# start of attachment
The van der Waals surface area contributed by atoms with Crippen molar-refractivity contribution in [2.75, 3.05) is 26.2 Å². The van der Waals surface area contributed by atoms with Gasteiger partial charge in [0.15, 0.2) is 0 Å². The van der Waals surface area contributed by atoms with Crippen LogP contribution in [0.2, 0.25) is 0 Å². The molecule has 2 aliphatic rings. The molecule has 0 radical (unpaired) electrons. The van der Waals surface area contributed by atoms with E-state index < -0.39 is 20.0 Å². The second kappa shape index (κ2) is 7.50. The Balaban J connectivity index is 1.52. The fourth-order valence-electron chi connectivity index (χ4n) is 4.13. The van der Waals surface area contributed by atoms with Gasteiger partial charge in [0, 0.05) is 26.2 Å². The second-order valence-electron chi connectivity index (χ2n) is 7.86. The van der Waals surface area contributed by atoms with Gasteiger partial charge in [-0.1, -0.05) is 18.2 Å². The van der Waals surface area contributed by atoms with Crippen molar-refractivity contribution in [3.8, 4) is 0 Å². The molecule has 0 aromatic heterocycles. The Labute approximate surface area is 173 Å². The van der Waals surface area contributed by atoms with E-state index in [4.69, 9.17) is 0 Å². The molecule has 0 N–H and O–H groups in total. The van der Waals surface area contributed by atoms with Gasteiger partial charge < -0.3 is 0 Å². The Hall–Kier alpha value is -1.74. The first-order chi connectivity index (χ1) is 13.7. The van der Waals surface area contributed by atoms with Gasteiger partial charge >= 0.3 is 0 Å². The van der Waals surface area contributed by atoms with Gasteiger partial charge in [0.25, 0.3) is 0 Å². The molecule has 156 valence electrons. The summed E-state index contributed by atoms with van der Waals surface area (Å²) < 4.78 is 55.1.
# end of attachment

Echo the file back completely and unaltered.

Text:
The van der Waals surface area contributed by atoms with Crippen molar-refractivity contribution in [2.75, 3.05) is 26.2 Å². The van der Waals surface area contributed by atoms with Gasteiger partial charge in [0.15, 0.2) is 0 Å². The van der Waals surface area contributed by atoms with Crippen LogP contribution in [0.2, 0.25) is 0 Å². The molecule has 2 aliphatic rings. The molecule has 0 radical (unpaired) electrons. The van der Waals surface area contributed by atoms with E-state index < -0.39 is 20.0 Å². The second kappa shape index (κ2) is 7.50. The Balaban J connectivity index is 1.52. The fourth-order valence-electron chi connectivity index (χ4n) is 4.13. The van der Waals surface area contributed by atoms with Gasteiger partial charge in [0, 0.05) is 26.2 Å². The second-order valence-electron chi connectivity index (χ2n) is 7.86. The van der Waals surface area contributed by atoms with Gasteiger partial charge in [-0.1, -0.05) is 18.2 Å². The van der Waals surface area contributed by atoms with Crippen molar-refractivity contribution in [3.8, 4) is 0 Å². The molecule has 0 aromatic heterocycles. The Labute approximate surface area is 173 Å². The van der Waals surface area contributed by atoms with E-state index in [4.69, 9.17) is 0 Å². The molecule has 0 N–H and O–H groups in total. The van der Waals surface area contributed by atoms with Gasteiger partial charge < -0.3 is 0 Å². The Hall–Kier alpha value is -1.74. The first-order chi connectivity index (χ1) is 13.7. The van der Waals surface area contributed by atoms with Gasteiger partial charge >= 0.3 is 0 Å². The van der Waals surface area contributed by atoms with Gasteiger partial charge in [0.25, 0.3) is 0 Å². The molecule has 156 valence electrons. The summed E-state index contributed by atoms with van der Waals surface area (Å²) < 4.78 is 55.1.